Now that you’ve submitted your paper to the ASAs, how can you turn it into a publication? Two ideas. First, if it is nifty and about social movements, please consider submitting it a special issue of Mobilization that I’m putting together. Deadline is Friday, January 11th.
Second, you should stop calling it a “paper” and start calling it an “article.” Seriously. You might also want to ditch wishy-washy words like: seeks, attempts, looks, and presents. Instead, have hypotheses, analysis and results with consistent, positive effect sizes. And certainly delete the word preliminary. At least that is what
the data suggests we find.
While procrastinating from doing my ASA submissions, I downloaded all the ASA abstracts from the last ten years. It turns out that the search feature allows some fairly common words and you can trick it into returning your results 5,000 at a time. I extracted the abstract text of presentations since 2007. This totals 18,710 abstracts. I think this is just about everything that was submitted and accepted to a section session, regular session or roundtable. I then pulled the abstracts for articles published in the last five years in seven general interest sociology journals (Sociological Inquiry, Sociological Perspectives, Social Science Research, Sociological Spectrum, Social Forces, American Sociological Review, American Journal of Sociology and Social Problems.) from Web of Science. This totals 1,616 published articles.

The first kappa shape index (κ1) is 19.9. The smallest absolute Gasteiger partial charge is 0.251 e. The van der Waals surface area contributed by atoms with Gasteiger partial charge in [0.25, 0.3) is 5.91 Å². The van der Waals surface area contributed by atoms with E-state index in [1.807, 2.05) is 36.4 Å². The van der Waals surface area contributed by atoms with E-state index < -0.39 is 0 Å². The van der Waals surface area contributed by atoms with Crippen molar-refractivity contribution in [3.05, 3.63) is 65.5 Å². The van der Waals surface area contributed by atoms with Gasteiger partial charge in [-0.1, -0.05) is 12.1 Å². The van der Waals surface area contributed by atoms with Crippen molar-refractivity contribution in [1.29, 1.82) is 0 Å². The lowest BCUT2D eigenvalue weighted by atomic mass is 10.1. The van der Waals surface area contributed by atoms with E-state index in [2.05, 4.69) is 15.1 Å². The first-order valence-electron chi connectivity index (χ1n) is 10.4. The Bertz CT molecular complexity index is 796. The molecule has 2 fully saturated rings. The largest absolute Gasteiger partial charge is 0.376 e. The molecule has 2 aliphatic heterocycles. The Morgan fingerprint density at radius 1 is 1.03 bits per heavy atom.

The analysis part is pretty simple.* For all words that were used in at least 50 different abstracts, I counted what proportion of ASA presentation abstracts had that word, and what proportion of published articles had that word. If a word appears in much higher proportion of ASA presentation abstracts than in abstracts from published articles, you might want to think about revising the way you present your contribution or look for different publication venues.
So here’s the list of words that you might want to avoid in revising your paper if you are interested in publishing in a general interest sociology journal:
Here’s some words you might want to add:
Feel free to make sense of the difference in the comments. Me, I’ll be busy revising our
paper article. It turns out it screams presentation.
* If this analysis looks familiar, I did a similar one last year where I compared abstracts in high and low visibility journals.